Germany Defends Surcharge Exemptions
Ms. Merkel insisted that promoting solar and wind energy was crucial to German competitiveness, but she also noted that other issues were at stake.
“This is about companies, and when it’s about companies, it’s about jobs,” she told lawmakers Wednesday, shortly before European Union officials announced the investigation.
The transformation of the German energy sector from a reliance on power from traditional sources, particularly nuclear and coal, to electricity generated largely by renewable sources was a signature policy of Ms. Merkel’s previous term as chancellor. Her new government has made making changes to the surcharge system a priority.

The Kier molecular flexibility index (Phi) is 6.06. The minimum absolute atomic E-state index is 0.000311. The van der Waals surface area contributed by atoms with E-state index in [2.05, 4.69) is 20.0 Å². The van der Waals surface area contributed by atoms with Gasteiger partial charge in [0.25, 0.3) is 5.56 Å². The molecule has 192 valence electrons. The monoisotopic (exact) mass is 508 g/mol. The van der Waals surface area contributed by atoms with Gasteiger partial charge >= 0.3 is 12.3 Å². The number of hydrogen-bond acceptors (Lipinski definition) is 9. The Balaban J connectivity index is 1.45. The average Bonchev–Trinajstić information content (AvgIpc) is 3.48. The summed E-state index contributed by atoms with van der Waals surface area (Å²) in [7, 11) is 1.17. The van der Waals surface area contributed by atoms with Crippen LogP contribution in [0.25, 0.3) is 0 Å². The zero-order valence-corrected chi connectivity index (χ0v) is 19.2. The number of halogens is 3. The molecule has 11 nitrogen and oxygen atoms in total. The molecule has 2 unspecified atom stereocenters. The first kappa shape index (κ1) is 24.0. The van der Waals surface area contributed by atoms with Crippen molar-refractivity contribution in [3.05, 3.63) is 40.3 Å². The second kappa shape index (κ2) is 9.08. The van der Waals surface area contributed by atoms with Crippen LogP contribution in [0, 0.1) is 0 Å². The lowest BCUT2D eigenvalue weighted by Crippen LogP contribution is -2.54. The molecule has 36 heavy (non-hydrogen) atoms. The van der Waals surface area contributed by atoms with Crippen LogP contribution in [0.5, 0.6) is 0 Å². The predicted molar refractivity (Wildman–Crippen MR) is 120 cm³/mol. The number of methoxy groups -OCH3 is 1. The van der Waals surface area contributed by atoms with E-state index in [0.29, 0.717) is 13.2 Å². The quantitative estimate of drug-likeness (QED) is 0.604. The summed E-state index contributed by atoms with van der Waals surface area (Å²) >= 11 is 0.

While the European Union said it could envision cases in which offering discounts for leading industries could be justified, it expressed concern that the practice might constitute government assistance, which requires approval from Brussels. The investigation could take up to three years.
Industrial users are already wary of a lack of price stability in Germany’s energy market, and their representatives warned that scrapping the exemption could spell doom for many companies.
“A loss of the exemption for energy-intensive companies would mean the end for many of them, and cost thousands of jobs,” said Ulrich Grillo, president of the Federation for German Industry.
Companies in Germany still pay substantially more for electricity than their counterparts other European Union countries, a point the chancellor was quick to make. “As long as there are countries in Europe where electricity is cheaper for industry than it is in Germany, I cannot see how we are distorting competition,” Ms. Merkel said.